an ever-present help in trouble.
Therefore we will not fear, though the earth give way
and the mountains fall into the heart of the sea,
though its waters roar and foam
and the mountains quake with their surging.
There is a river whose streams make glad the city of God,
the holy place where the Most High dwells.
God is within her, she will not fall;
God will help her at break of day.

Nations are in uproar, kingdoms fall;
he lifts his voice, the earth melts.
The Lord Almighty is with us;
the God of Jacob is our fortress.
Come and see what the Lord has done,
the desolations he has brought on the earth.
He makes wars cease
to the ends of the earth.
He breaks the bow and shatters the spear;
he burns the shields with fire.
He says, ‘Be still, and know that I am God;
I will be exalted among the nations,
I will be exalted in the earth.’
The Lord Almighty is with us;
the God of Jacob is our fortress.

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Je Suis Charlie?

I guess lots of us feel at a loss for how we respond to last week’s atrocities in Paris. Sound-bites are inadequate at a time like this, but as Christians we often face particular questions when there’s been a religious aspect to terrorism. So below are two thoughts for us as we seek to contribute graciously to honest and healthy discussions.  They are only a starting place for our discussions, and we highly recommend this helpful, longer article by theologian Al Mohler.

1. Muslims are not the problem, but there is an issue with Islam's view of blasphemy
The 1st thing I’d say is that the vast majority of Muslims are peaceful. Don’t forget, there was a Muslim policemen gunned down protecting the offices of Charlie Hebdo, and it was a Muslim at the Jewish supermarket who hid customers in the cold store.  True churches preach the Gospel of Jesus Christ, but welcome people of all faiths.  Muslims should feel safe and welcome among us, and the moment they don't is the moment we stop being a real church. The problem is not with Muslims.

But we can’t deny that there is a problem at present with the treatment of blasphemy within Islam.

The politicians have stressed again & again that Islam is a religion of peace, but you do have to explain why it is then that so many Muslims find a justification for violence in its teaching when Muhammed is insulted. What's more, it is not just nominal Muslims doing the killing. Frequently the terrorists see themselves as devout, quoting the Quran as they kill.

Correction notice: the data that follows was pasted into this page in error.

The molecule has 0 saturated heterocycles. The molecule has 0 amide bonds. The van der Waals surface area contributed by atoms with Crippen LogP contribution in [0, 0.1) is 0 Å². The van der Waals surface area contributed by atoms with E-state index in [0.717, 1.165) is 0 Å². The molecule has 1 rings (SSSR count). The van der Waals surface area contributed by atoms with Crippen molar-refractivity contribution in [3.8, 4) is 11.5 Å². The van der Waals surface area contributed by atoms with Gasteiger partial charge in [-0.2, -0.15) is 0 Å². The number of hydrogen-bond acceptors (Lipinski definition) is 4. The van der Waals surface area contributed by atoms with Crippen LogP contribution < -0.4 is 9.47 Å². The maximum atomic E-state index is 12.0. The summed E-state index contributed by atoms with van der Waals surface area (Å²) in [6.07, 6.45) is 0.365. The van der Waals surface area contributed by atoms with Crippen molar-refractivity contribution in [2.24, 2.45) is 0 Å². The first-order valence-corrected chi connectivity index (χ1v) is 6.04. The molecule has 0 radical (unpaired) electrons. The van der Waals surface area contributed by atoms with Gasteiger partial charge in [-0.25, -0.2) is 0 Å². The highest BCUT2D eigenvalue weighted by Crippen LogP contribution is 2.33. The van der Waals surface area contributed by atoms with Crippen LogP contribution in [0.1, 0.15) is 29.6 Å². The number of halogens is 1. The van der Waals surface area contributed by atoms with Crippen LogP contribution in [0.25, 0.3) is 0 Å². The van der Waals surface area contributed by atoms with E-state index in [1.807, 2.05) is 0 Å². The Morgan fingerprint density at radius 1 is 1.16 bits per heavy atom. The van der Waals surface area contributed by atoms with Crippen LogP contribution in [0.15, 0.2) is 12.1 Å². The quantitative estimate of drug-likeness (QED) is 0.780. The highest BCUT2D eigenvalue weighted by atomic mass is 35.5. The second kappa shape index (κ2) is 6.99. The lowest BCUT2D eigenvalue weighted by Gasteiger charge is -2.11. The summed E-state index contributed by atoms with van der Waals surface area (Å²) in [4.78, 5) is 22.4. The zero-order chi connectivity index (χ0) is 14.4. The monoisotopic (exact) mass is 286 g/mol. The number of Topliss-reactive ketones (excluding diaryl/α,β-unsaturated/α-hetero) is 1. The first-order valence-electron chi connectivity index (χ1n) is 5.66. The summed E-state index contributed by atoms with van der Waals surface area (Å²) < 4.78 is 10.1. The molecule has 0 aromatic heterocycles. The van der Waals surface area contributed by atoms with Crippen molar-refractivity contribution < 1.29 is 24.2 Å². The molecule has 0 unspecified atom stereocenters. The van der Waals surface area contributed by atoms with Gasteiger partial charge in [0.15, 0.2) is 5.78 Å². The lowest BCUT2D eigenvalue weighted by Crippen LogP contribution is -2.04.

Our culture often groups all religions together, splitting the world generally into religious vs. non-religious people.  But it is surely appropriate to ask why it is that Mormons are not murdering in response to the brutally offensive musical The Book of Mormon? Why is it that Charlie Hebdo’s journalists were not targeted by Jews when for decades they have produced offensive cartoons about Judaism?

There is an issue with responses to blasphemy within Islam, and peace-loving Muslims need to lead the way in a mature, sober discussion of what is to be done. 

2. Secularism is not the answer, Jesus is.
It’s easy to think that the answer to all this is secularism – to relegate all religious belief to the private sphere. It must be kept out of public life and not be allowed to influence society. Only then will we be safe.

But present day North Korea is an ongoing reminder of what we saw in 20th century Communist Russia, China & Cambodia – namely that secular regimes can be just as murderously intolerant and oppressive as any religious group has ever been.

Let me ask a serious question: As a Christian, could I ever justify violence to people who insult Jesus? Now I must admit that I am no great fan of Charlie Hebdo. Many of their cartoons are disgustingly obscene, blasphemous mockery of the Jesus who died to save me from my sins. Could their cartoons ever be so offensive that a Christian should say that they justify violence against those who publish them? No. Never. Not in any circumstances. Why is that?

It is not because Christians care about Jesus less than Muslims care about Muhammad. It is not because western liberal values have diluted my Christian faith. Rather, it is because of these undiluted, core values of Jesus: